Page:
Massachusetts Department of Education brief encourages educators to teach students as young as pre-school to “disrupt white privilege”


In July 2021, the Massachusetts Department of Education produced a document for Pre-school through Grade 3 titled “Brief 4: Creating Anti-Racist Early Learning Environments.” The brief is a summary of the topic, strategies and approaches for “high quality early childhood practices;” and includes a list of resources and references that were “used to develop the brief.”

The document states that classrooms have “progressed on a journey to address racial equity in a more explicit way.” The Department of Education brief highlights that there has been a rise in awareness related to “how prevalent violence and harm are” for various marginalized groups, and that these “lived experiences” have been part of these populations for “generations.”

The brief continues by exclusively highlighting Transformative Social Emotional Learning proponent Dena Simmons. The document outlines “five actions for teaching for an antiracist future” which comes from the 2019 article titled “How to be an Antiracist Teachers.”

These actions include students “Engage in Vigilant Self-Awareness” by cultivating self-reflection which “creates the opportunity to disrupt white privilege when it is witnessed and enacted.” The document states that the “focus (both content and values) in schools is Eurocentric” and that self-awareness is needed to “disrupt this.”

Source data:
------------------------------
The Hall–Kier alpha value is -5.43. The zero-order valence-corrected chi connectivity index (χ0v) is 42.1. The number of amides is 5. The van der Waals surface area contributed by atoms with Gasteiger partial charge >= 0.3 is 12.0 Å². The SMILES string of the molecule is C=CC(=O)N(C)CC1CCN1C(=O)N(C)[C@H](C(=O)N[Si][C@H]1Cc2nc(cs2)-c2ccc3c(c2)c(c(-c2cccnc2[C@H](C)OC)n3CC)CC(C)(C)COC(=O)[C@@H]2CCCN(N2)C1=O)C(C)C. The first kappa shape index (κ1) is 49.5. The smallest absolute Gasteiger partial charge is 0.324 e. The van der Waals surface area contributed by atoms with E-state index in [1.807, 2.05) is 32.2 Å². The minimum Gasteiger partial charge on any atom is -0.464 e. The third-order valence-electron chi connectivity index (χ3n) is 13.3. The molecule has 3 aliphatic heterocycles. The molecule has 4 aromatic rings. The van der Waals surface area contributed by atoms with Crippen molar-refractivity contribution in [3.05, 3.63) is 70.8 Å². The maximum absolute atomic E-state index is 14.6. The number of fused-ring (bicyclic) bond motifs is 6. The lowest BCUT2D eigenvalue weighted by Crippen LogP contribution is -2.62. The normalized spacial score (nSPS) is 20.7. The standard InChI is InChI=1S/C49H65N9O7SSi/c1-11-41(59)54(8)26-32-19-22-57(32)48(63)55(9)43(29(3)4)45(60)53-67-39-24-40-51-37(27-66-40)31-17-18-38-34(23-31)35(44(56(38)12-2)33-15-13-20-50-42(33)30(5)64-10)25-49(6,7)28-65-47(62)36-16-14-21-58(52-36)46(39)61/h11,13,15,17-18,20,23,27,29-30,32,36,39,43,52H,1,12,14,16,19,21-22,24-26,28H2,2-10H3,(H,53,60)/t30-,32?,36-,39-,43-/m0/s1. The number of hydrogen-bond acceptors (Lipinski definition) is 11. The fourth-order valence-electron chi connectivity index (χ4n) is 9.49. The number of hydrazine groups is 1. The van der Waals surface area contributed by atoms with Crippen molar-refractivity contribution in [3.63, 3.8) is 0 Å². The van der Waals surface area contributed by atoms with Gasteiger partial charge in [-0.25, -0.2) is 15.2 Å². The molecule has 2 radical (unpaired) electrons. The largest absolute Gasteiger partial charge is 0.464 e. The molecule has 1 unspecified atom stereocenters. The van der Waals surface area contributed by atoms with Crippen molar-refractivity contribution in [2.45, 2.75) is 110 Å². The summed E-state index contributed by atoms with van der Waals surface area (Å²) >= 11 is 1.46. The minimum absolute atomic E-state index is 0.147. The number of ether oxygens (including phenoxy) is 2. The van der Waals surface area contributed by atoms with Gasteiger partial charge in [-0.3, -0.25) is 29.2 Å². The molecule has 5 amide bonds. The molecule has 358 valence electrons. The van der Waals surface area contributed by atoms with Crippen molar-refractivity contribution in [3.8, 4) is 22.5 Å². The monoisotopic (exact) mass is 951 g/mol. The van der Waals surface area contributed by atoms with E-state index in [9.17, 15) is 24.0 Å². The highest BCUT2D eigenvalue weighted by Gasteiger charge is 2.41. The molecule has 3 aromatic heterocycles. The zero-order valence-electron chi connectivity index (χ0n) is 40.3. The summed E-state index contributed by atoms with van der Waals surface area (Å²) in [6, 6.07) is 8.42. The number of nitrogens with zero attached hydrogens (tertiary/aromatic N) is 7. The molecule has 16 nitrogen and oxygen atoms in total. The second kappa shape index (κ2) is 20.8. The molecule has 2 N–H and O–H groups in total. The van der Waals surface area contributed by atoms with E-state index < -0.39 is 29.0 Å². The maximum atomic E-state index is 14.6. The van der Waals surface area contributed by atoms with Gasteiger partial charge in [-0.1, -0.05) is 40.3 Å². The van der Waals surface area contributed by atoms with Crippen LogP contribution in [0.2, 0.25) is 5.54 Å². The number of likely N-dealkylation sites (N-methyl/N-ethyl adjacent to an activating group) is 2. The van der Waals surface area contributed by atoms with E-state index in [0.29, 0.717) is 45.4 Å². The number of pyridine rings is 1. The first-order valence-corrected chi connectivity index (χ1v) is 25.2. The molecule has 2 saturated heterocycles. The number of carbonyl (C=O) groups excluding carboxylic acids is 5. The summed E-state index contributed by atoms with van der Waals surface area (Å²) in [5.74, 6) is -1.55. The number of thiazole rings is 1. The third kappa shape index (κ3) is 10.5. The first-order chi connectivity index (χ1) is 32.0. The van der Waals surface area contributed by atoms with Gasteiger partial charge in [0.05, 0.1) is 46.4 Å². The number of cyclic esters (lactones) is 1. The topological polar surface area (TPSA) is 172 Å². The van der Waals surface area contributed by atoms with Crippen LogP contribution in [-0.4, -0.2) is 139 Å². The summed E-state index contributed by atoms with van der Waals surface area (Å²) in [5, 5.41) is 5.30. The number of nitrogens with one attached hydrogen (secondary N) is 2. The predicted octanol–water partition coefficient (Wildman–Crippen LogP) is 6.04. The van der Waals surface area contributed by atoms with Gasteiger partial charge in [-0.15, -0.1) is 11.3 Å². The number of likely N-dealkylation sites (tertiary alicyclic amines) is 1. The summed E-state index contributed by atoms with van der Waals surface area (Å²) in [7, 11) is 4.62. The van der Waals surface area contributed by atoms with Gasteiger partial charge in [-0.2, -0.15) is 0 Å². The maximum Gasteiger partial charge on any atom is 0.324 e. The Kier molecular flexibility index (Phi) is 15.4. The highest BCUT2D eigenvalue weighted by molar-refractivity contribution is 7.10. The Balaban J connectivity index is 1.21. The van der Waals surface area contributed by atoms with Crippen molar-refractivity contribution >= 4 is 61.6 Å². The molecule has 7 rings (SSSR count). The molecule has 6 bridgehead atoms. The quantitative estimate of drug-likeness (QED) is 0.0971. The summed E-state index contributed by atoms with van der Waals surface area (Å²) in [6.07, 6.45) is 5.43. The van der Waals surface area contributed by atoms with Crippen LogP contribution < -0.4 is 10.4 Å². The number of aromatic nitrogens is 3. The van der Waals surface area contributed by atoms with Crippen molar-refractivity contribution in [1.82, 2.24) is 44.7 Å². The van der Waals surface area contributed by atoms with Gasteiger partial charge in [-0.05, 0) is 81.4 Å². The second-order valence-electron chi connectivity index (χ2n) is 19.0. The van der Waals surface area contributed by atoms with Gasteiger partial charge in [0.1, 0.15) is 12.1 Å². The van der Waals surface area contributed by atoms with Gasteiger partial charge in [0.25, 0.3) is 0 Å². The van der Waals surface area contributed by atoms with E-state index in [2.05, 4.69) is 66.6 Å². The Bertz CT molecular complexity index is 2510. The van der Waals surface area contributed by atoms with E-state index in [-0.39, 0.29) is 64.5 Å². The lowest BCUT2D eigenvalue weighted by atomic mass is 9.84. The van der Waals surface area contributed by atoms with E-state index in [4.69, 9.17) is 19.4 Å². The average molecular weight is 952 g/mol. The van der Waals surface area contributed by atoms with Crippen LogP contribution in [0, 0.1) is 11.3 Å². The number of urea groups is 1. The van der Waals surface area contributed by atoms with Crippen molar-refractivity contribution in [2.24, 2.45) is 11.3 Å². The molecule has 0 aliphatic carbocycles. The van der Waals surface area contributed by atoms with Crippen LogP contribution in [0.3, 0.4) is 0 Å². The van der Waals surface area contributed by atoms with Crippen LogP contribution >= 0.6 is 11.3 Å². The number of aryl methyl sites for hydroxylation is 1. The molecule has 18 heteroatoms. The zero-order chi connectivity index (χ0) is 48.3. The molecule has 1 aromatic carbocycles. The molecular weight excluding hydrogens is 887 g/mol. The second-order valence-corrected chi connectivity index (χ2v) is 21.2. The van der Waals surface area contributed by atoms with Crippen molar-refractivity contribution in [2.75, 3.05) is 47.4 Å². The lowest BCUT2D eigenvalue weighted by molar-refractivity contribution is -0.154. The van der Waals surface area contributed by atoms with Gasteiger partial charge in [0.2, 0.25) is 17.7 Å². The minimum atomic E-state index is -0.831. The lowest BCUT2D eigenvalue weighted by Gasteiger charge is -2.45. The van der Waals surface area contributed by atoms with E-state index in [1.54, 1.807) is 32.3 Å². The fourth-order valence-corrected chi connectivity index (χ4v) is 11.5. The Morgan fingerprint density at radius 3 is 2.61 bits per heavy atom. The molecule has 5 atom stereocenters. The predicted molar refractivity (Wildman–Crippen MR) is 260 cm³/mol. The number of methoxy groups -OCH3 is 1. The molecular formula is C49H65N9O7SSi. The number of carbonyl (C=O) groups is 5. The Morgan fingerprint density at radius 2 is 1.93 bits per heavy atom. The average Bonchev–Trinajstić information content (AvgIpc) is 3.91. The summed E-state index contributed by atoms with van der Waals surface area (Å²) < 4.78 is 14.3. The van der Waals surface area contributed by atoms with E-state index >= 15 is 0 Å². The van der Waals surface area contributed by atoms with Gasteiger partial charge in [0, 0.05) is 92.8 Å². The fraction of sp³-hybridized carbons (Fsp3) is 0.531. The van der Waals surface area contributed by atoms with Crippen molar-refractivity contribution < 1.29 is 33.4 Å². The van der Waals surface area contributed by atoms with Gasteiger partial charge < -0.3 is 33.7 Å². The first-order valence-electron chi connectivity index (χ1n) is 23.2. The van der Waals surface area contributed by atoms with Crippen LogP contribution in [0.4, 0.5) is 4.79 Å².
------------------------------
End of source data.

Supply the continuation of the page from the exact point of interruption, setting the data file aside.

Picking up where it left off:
The second action step is to “Acknowledge Racism and the Ideology of White Supremacy.” The document states that students need to understand the “historical context of racism, structural racism, the social construct of race, and the ideology of white supremacy in the context of society as a whole and in schools,” and that it is the “first step in eliminating these harmful constructs and moving towards solution.”

Third, there is a call to “Study and Teach Representative History” to “better understand U.S. history in order to better understand how the education system today was built to perpetuate inequality.” The current system instead serves to “uplift whiteness.”

The final action step, “When You See Racism, Do Something,” states that educators must “Begin to reflect on and address disparities in how the academic resources, policies, admissions, hiring, grading, behavior management practices, etc. might be racist.”

The brief states that in order to be an antiracist educator, all who work with students must “actively work to dismantle the structures, policies, institutions, and systems.”

Some listed resources in the brief include “Teaching 6-Year-Olds About Privilege and Power,” “Educate to Liberate: Build an Anti-Racist Classroom,” and a link to Learning for Justice lesson plan search tool.